22 October 2014
The husband and mother of a cyclist who died after a collision with a HGV in London speak out for the first time.
The Metropolitan Police is to pay more than £400,000 to a woman whose child was fathered by a man she did not know was an undercover police officer.
A hospital accused of giving up on a man in intensive care promises to bring in an independent expert to assess him.
A hat-trick from Harry Kane and two goals from Erik Lamela help Tottenham to an eventful Europa League win over Asteras Tripolis.
That brings the BBC London live page to an end for today. Josephine McDermott will be back tomorrow from 08:00 with more news, travel, sport and weather from across the capital. Happy Diwali!
If you are wondering where to watch fireworks this year, London Fire Brigade has created a map showing free and ticketed events.
It will remain generally cloudy overnight with spells of light rain and drizzle. Rain will become heavier and more prolonged at times later. It will feel mild with a brisk southwesterly wind.
Minimum temperature: 10C (50F).
Get the latest situation on London's roads this evening with BBC Travel.
News just in, a Royal Protection officer has been arrested following the discovery of ammunition - believed to be from the Metropolitan Police's own supplies - in personal lockers in the grounds of Buckingham Palace, the force said.
Had Harry Roberts shot the two police officers he was convicted for killing a year earlier, he may well have been hanged but the death penalty was abolished in 1965.
The town of Hanwell falls silent for the funeral of murdered schoolgirl Alice Gross, a family's fight to keep a critically ill 22-year-old alive sparks a public protest and how police and intelligence chiefs are reviewing the security of Parliament after a soldier was shot dead in the Canadian capital. At 18.30 on BBC One with Riz Lateef.
Singer Sam Smith cleaned up at the Mobo awards but the event is called a "shambles" by viewers.
The bulletin this hour includes:
Following the report into the case where a Tube passenger got her scarf caught in Tube doors and was dragged 10 metres, Tube boss Nigel Holness says: "Thankfully incidents of this nature are extremely rare on our network and the Tube is one of the safest railways in the world."
He said he would "fully consider" the recommendation that station assistants be able to alert train drivers to any problems after the signal to start closing Tube doors has been given.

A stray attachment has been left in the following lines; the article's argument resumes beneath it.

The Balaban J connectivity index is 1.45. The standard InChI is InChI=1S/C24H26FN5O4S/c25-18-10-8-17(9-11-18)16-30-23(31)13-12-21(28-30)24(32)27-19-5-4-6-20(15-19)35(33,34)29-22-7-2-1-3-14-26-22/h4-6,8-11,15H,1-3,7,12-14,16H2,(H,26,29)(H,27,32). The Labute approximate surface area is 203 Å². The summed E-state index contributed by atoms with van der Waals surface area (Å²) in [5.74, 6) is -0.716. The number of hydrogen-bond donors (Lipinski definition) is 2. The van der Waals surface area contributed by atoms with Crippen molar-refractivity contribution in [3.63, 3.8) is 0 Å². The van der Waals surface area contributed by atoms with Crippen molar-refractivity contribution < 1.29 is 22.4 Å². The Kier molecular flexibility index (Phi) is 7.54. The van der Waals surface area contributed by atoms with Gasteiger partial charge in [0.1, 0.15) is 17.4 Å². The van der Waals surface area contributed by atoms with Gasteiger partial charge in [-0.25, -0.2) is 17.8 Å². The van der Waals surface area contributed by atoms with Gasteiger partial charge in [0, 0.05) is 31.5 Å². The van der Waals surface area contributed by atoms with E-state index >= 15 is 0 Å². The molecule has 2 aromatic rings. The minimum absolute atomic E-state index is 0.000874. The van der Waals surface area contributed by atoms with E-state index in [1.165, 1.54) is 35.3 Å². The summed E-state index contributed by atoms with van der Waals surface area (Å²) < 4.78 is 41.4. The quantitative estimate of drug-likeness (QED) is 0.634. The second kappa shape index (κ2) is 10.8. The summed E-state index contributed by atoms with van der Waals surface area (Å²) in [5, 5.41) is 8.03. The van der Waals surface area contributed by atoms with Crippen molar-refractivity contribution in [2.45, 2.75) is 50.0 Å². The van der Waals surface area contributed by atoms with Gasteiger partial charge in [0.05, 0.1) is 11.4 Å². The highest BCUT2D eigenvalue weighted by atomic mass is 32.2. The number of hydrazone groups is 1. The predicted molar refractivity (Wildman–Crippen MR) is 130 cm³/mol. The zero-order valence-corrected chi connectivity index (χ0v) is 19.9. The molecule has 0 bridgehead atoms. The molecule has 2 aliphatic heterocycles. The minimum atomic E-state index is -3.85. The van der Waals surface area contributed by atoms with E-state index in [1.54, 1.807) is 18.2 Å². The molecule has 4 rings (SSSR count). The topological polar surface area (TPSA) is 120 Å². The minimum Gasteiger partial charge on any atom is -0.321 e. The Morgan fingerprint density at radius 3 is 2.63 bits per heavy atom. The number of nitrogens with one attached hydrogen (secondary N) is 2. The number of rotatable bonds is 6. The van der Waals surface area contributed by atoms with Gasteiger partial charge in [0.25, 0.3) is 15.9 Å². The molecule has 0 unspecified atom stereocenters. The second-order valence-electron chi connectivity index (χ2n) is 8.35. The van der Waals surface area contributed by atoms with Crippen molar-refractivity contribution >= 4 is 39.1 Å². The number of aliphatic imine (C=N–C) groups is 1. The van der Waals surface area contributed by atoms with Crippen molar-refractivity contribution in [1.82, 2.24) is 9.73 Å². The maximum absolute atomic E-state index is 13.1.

On Drivetime with Eddie Nestor, from 17:00, he's discussing prostate cancer and the importance of men having check-ups.
The Crown Prosecution Service says it will conduct a "full review into the handling of disclosure and other issues throughout the trial", in response to the sham marriage trial collapsing.
Crystal Palace boss Neil Warnock has been charged with misconduct by the Football Association for saying on Saturday that referee Craig Pawson was "influenced" by Chelsea players during the Blues' 2-1 win at Selhurst Park.
The bulletin this hour includes:
The collapse of the trial is "an extremely disappointing end to a long investigation", a Home Office spokesperson said.
"Clearly we are treating the judge's ruling that our officers acted in bad faith with the utmost seriousness," they added.
Judge Madge said in his ruling: "I am satisfied that this is a case in which there has been both bad faith and serious misconduct on the part of the prosecution."
He said "bad faith and misconduct" started in June 2011 when two of the principal defendants were arrested and they have "tainted the whole case".
His Honour Judge Nic Madge brought the trial to halt a yesterday saying: "I am satisfied that officers at the heart of this prosecution have deliberately concealed important evidence and lied on oath."
Three immigration officers have been suspended and the Independent Police Complaints Commission has been called in to carry out an investigation.
A trial at the Inner London Crown Court centring around allegations that a vicar, and several church officials had presided over a "conveyor belt" of fake weddings, has collapsed, Channel 4 News has reported.
Calls have been made for drivers in the west of the capital to help pay for future crossings in the east, through a pan-London toll, reports Wharf.co.uk.
BBC London 94.9's Tony Blackburn has remembered Alvin Stardust, who has died aged 72, as "a great showman".
He said he would be "sorely missed" and "performing was his life".
Top story on BBC London 94.9 this hour:
There has been anger about a decision to release Harry Roberts, who shot dead three unarmed police officers in west London in the 1960s. The Police Federation called it "abhorrent" and the Mayor of London, Boris Johnson, said "life should mean life" in such cases.
Chancellor George Osborne says the UK government will support plans for a London-based NFL team.
The idea of Wembley becoming home to a franchise has been mooted since 2007, when 81,176 watched Miami Dolphins take on New York Giants at the venue.